On the day, I was able to move through the exam faster, tried to let go of the fear of getting questions wrong and stuck to my strategy (even when questions were hard). Despite experiencing technical difficulty in Section 2, I stayed calm. 

And it paid off, I jumped from around the 75th to the 90th percentile! 

My Medical School Interview: 

Even with my improved GAMSAT score, I still wasn’t sure if I would receive an Interview offer. Four years into this medical applications process, it was fair to say I doubted that this would ever happen for me! The Interviews were also complicated by COVID, as they moved online for the first time. We weren’t sure what the platform would be: Zoom, Sonru? Knowing that I now had competitive scores, I decided to enrol in a Fraser’s Interview Course - if I did get the chance to interview, I wanted to make the absolute most of it!

When I did receive an Interview offer at ANU I felt elated. Although the first interview was only 8 days away, I felt really well prepared having worked through difficult medical school interview questions from the Fraser’s Online Atlas and went on to do three Mock Interviews which I found extremely useful. I felt confident in my tone and approach to answering common medical interview questions

Moving Interstate For Med School 

I can still remember the moment I found out I had been offered a place at medical school - I was doing a weird type of sob. It felt so surreal. I was extremely excited that my dream of being admitted into a Doctor of Medicine and Surgery (MD degree) was finally coming true. At the same time, I also felt apprehensive about moving interstate to the ‘bush capital’ of Australia. 

Indeed, Canberra can certainly feel a bit quiet at times when compared to the lively Melbourne I was used to. In fact, regardless of where you’re going to and from, leaving behind your support network and the familiarity of home is difficult. Alas, this is amplified in COVID times, with border closures and lockdowns making planning trips back home even harder. 

Nonetheless, moving interstate to study medicine has been so worth it. It has forced me to make new friends and explore new places. Moreover, I get to treat Canberra as my study place. Here, I am a med student and when visiting home in Melbourne, I get to enjoy that separation, forget about med and switch off!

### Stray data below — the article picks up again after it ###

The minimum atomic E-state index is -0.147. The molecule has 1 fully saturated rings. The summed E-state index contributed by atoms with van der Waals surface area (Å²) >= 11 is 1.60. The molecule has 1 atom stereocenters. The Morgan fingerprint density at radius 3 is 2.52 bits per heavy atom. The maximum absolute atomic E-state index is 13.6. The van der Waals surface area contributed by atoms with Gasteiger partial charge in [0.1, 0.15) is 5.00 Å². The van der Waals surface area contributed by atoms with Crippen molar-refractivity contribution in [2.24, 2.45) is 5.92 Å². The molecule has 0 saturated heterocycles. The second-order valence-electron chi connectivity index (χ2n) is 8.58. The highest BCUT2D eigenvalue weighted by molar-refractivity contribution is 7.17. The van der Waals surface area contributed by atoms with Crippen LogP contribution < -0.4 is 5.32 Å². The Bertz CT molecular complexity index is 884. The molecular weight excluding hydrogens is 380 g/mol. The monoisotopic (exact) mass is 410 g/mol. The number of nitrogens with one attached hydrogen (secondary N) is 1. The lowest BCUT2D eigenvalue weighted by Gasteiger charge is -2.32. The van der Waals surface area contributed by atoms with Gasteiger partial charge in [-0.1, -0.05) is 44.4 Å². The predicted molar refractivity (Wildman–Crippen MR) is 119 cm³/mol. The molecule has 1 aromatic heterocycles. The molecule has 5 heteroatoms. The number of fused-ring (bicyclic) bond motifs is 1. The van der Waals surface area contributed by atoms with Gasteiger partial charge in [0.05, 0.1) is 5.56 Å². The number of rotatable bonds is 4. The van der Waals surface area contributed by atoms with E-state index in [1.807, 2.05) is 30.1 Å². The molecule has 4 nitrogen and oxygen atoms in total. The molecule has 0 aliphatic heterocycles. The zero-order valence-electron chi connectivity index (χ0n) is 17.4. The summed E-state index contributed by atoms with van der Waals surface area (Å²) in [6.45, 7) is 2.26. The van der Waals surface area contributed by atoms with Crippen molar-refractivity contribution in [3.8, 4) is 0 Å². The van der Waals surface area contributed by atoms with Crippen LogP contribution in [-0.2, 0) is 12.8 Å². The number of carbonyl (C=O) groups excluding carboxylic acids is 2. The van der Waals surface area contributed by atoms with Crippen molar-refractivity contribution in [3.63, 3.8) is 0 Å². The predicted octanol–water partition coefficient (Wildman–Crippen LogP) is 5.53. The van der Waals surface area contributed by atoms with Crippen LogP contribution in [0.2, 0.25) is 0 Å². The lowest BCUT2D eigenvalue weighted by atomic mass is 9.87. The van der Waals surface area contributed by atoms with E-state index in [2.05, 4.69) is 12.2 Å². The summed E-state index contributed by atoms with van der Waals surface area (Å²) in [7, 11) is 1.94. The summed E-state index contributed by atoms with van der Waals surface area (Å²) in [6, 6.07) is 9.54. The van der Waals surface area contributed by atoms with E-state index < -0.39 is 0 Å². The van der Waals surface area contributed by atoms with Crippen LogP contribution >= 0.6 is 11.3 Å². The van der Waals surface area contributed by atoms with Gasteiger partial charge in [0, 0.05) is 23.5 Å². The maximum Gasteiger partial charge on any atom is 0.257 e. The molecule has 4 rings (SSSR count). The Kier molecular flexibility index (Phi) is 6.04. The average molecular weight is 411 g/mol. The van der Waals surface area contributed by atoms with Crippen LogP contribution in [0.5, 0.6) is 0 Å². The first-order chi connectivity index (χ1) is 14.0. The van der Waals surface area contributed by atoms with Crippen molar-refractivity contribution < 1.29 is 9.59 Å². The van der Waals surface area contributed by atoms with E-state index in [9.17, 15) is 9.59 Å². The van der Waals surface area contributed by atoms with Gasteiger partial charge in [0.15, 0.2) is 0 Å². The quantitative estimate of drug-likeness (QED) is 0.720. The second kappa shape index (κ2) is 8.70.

Reflecting On My Pathway To Becoming A Doctor

Despite my journey being so difficult, to the point of almost giving up on a career in medicine, looking back now, I wouldn’t change anything. I know that struggling with the GAMSAT made me appreciate this opportunity to study medicine so much more. If I had gotten in with ease, I would not have had to question if medicine is really for me. While the path to get here was difficult, as is the path ahead, that is what makes this career so fulfilling. 

Where To From Here?

The journey to becoming a doctor is obviously not a piece of cake. It takes courage and perseverance to overcome the many obstacles throughout your life. For starters, the psychometric GAMSAT exam and medical interviews may seem challenging in itself, but the goal is to realise its true intention and build confidence to excel through medical school and future practice.

We hope that this personal reflection can be beneficial to you and highlights important components of becoming a doctor. Remember that the moral of this story is to never give up on your dreams!

We at Fraser’s are aware of the complexities one faces when pursuing medicine, hence, most of our Free Resources and Tools are designed to help you every step of the way, until you begin medical school. So, be certain to check out our informative blogs and podcasts!